Argan Oil, The Liquid Gold

The earliest records of argan oil used in Morocco date back to 600BC. From its botanical name Argania Spinosa, the Argan tree is still growing and harvested in its native regions of Essaouira and Agadir. Indeed, the Argan has been a staple of Moroccan beauty, care, and cuisine for centuries and in the recent years, it became a prized ingredient for its cosmetic benefits globally.


In south-western Morocco, Argan tree plantations span an area of 800,000 hectares and provide a significant source of income for local women cooperatives and farmers. The Amazigh women have been producing argan oil by hand for hundreds of years, and this is an integral part of their tradition and family economy.

Argan oil is made from the oleaginous kernel of the argan tree. In Its small, hard yellow plum is harvested by dozens of women cooperatives throughout the summer. Extracting these kernels is no easy task, and can only be done by hand. To obtain these precious kernels first, the women separate the dry pulp. Then they manually crush the nut with two stones. Afterward, they use cold-pressed machines to retain high levels of vitamin E. In the production of argan oil, 30 kilos of nuts are necessary to extract 1 liter of oil.

DISCLAIMER: Although we love goats, our process doesn’t involve them, as they hurt the trees and do not ensure the best oil quality.


The Argan is a slow-growing, thorny tree that highly depends on agro-ecological conditions. Notably, the southwest of Morocco is a region impacted by desertification and low precipitation rates. In other words, the Argan tree forest is part of a unique ecosystem under significant pressures related to increased soil erosion and several years of repeated droughts.

The government declared the lands a constitutive part of the Amazigh community's identity to reinforce the forest's preservation. They also valorized local biodiversity and allowed progressive integration of local knowledge and know-how in designing projects related to sustainable development. In other words, local knowledge of both the natural and cultural heritage is key to Moroccan biodiversity conservation and transmission. This double integration of ecological priorities with the development of livelihoods of local populations exemplifies the Argan preservation approach.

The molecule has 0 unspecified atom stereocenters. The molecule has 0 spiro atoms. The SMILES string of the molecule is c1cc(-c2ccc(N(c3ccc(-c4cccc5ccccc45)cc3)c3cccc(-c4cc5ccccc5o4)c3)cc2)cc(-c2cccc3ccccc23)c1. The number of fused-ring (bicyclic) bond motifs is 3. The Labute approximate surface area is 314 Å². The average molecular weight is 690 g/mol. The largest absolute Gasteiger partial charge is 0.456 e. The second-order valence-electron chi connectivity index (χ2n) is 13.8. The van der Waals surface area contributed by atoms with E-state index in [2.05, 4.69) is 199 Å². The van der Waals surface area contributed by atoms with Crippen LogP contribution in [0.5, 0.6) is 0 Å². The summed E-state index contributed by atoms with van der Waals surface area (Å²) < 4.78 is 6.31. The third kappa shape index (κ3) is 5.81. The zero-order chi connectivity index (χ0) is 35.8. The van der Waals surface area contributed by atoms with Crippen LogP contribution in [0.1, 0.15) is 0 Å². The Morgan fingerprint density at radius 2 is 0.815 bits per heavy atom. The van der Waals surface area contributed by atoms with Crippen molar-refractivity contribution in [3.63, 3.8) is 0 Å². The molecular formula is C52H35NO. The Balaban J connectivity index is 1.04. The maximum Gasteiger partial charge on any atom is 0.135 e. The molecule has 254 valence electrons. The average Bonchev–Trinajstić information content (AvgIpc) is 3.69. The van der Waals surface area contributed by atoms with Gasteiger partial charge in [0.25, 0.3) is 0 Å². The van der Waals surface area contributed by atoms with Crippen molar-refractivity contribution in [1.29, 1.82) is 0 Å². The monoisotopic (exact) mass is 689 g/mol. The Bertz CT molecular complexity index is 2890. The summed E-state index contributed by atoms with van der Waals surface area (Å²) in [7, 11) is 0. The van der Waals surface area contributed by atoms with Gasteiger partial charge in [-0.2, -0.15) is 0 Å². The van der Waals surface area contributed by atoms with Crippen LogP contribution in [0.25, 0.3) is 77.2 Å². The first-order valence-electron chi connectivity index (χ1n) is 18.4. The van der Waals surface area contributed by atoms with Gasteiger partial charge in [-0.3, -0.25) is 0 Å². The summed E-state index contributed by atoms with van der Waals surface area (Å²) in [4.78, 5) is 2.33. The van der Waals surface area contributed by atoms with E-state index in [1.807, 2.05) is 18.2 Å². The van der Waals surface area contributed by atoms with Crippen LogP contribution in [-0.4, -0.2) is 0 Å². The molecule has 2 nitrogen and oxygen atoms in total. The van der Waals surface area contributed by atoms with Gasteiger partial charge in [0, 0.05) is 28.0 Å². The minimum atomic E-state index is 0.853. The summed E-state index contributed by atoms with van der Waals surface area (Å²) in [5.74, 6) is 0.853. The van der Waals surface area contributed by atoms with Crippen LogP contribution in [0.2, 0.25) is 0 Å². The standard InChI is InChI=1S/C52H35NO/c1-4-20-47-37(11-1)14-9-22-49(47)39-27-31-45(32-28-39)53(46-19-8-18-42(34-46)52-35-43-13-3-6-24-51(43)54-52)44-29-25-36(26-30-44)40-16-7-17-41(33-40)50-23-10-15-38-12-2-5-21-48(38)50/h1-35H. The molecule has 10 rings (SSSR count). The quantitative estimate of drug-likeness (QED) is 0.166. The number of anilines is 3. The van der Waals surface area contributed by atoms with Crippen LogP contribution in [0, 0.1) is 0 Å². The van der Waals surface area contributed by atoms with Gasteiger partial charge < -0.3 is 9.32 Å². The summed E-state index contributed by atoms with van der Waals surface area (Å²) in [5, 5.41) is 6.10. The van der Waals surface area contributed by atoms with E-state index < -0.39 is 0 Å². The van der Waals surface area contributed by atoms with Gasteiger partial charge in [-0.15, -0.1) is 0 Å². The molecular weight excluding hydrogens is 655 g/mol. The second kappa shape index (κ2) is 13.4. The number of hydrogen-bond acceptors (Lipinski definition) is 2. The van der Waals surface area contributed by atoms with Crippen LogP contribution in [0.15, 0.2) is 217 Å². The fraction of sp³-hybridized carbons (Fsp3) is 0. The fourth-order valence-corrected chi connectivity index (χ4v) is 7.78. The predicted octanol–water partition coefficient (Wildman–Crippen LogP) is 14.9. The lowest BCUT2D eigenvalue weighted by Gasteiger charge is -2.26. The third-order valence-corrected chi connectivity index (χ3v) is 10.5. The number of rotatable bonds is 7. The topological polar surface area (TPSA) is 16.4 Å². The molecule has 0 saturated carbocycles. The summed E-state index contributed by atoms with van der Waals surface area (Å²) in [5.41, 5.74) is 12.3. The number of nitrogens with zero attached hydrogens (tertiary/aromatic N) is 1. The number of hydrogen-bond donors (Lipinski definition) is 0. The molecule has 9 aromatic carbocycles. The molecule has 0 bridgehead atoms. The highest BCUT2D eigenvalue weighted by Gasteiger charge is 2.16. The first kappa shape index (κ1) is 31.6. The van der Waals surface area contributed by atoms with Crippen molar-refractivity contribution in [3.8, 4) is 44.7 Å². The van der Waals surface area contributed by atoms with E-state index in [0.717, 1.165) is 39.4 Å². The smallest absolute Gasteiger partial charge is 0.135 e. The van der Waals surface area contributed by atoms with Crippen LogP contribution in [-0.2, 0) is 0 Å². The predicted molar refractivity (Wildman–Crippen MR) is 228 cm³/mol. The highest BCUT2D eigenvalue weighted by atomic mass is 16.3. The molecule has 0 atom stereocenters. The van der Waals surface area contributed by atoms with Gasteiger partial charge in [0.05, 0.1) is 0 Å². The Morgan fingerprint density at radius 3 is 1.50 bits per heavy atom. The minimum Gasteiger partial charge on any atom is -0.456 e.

Azaran wants to contribute to a positive environmental impact. Through the Plant Trees Program, we donate monthly to our argan tree farmer, Houssine. Planting argan trees requires know-how, and the maintenance requires a lot of care for the first two years; this is why Houssine will be accompanied by argan tree experts.


In recent decades, Argan oil production was aimed to boost and stimulate the integration of women cooperatives. This is mainly due to the long-term efforts of the Moroccan government in cooperation with private entities and non governmental organizations. Since the 90’s, the National Initiative for Human Development (INDH) has continued to fund programs supporting both gender parity and the alleviation of rural poverty. The contribution of Argan oil.

Azaran's partnership with GIE Targanine aligns with a fair-trade initiative that contributes annually to a shared Fund. The cooperative then reinvests in schools, wells, and other local necessities.


Argan oil is naturally rich in antioxidants and antimicrobial compounds. Combined with top levels of vitamin E, A, and fatty acids (omega-6 and 9), it makes it particularly suitable for skin and hair hydration. Its exceptional moisturizing properties make it the perfect vegetable oil for optimal penetration of aromatic active ingredients.

Powerful but gentle, it nourishes without clogging pores and can be used by all skin types, whether acne-prone or super-dry. A truly versatile oil that is ideal for head-to-toe use.

Fatty Acids

Essential for skin membrane health, fatty acids help stimulate cell regeneration and keep our complexions looking youthful and vibrant. Here are the details on the major ones in argan oil:
- Linoleic acid - A powerful omega-6 —linoleic acid strengthens the skin's barrier, which protects us from sun damage and pollution. Moisturizing, healing, and soothing, this fatty acid can even help alleviate acne. Sometimes referred to as vitamin F, linoleic acid also softens the skin.
- Oleic acid - this rich fatty acid seals in moisture.
- Palmitic acid – Found naturally in our skin, our palmitic acid reserves diminish with age, but we can still reap its benefits with topical application. It has anti-aging properties, but it's also been found to offer relief from
dermatitis and eczema.

Vitamin E

Argan oil contains 771 mg of vitamin E per 1 kg of oil. Vitamin E is packed with antioxidants, which act as free radical scavengers and prevent signs of aging. A powerful moisturizer, vitamin E also improves the skin's water-binding ability, allowing it to retain moisture and remain hydrated.


Provide UV protection, but they also have anti-inflammatory, antiseptic, and free-radical fighting properties, promoting
repair and healing. Like vitamin E, they can also help repair the effects of sun damage.

Triterpene Alcohols

Whether ingested or applied topically, triterpene alcohols reduce inflammation.


Stop the slow-down of collagen production caused by sun damage and encourage new collagen production.


Acts as an antioxidant and an emollient, softening skin and preventing and diminishing wrinkles and fine lines. Easily absorbed, squalene locks in moisture while promoting cell growth, the key to maintaining a youthful, radiant glow. Like polyphenols, it also prevents UV damage.


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